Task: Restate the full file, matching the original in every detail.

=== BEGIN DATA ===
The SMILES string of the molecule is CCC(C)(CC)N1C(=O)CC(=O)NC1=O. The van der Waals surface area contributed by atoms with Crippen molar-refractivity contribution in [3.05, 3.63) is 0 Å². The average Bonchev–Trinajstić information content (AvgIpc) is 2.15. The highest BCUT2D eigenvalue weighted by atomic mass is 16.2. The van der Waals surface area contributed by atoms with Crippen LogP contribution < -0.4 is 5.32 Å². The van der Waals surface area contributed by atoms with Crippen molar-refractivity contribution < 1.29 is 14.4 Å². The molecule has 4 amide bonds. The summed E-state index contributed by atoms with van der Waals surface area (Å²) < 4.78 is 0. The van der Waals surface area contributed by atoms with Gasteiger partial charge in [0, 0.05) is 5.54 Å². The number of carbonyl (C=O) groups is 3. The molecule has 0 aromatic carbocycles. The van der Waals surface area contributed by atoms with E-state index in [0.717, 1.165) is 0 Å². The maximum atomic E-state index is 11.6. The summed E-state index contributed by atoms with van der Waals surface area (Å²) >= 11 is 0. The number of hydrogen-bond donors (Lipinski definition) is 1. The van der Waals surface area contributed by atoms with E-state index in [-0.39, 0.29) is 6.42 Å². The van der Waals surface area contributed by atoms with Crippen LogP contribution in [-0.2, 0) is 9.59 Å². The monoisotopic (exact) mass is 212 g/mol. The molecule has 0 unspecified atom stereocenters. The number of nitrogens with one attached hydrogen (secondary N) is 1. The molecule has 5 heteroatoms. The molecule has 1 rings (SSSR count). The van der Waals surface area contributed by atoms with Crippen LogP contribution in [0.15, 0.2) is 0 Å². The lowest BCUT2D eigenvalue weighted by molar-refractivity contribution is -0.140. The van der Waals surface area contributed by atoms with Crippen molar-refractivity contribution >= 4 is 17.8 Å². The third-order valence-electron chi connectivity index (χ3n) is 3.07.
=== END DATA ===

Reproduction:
The SMILES string of the molecule is CCC(C)(CC)N1C(=O)CC(=O)NC1=O. The van der Waals surface area contributed by atoms with Crippen molar-refractivity contribution in [3.05, 3.63) is 0 Å². The average Bonchev–Trinajstić information content (AvgIpc) is 2.15. The highest BCUT2D eigenvalue weighted by atomic mass is 16.2. The van der Waals surface area contributed by atoms with Crippen LogP contribution < -0.4 is 5.32 Å². The van der Waals surface area contributed by atoms with Crippen molar-refractivity contribution < 1.29 is 14.4 Å². The molecule has 4 amide bonds. The summed E-state index contributed by atoms with van der Waals surface area (Å²) < 4.78 is 0. The van der Waals surface area contributed by atoms with Gasteiger partial charge in [0, 0.05) is 5.54 Å². The number of carbonyl (C=O) groups is 3. The molecule has 0 aromatic carbocycles. The van der Waals surface area contributed by atoms with E-state index in [0.717, 1.165) is 0 Å². The maximum atomic E-state index is 11.6. The summed E-state index contributed by atoms with van der Waals surface area (Å²) >= 11 is 0. The number of hydrogen-bond donors (Lipinski definition) is 1. The van der Waals surface area contributed by atoms with E-state index in [-0.39, 0.29) is 6.42 Å². The van der Waals surface area contributed by atoms with Crippen LogP contribution in [-0.2, 0) is 9.59 Å². The monoisotopic (exact) mass is 212 g/mol. The molecule has 0 unspecified atom stereocenters. The number of nitrogens with one attached hydrogen (secondary N) is 1. The molecule has 5 heteroatoms. The molecule has 1 rings (SSSR count). The van der Waals surface area contributed by atoms with Crippen LogP contribution in [0.15, 0.2) is 0 Å². The lowest BCUT2D eigenvalue weighted by molar-refractivity contribution is -0.140. The van der Waals surface area contributed by atoms with Crippen molar-refractivity contribution >= 4 is 17.8 Å². The third-order valence-electron chi connectivity index (χ3n) is 3.07.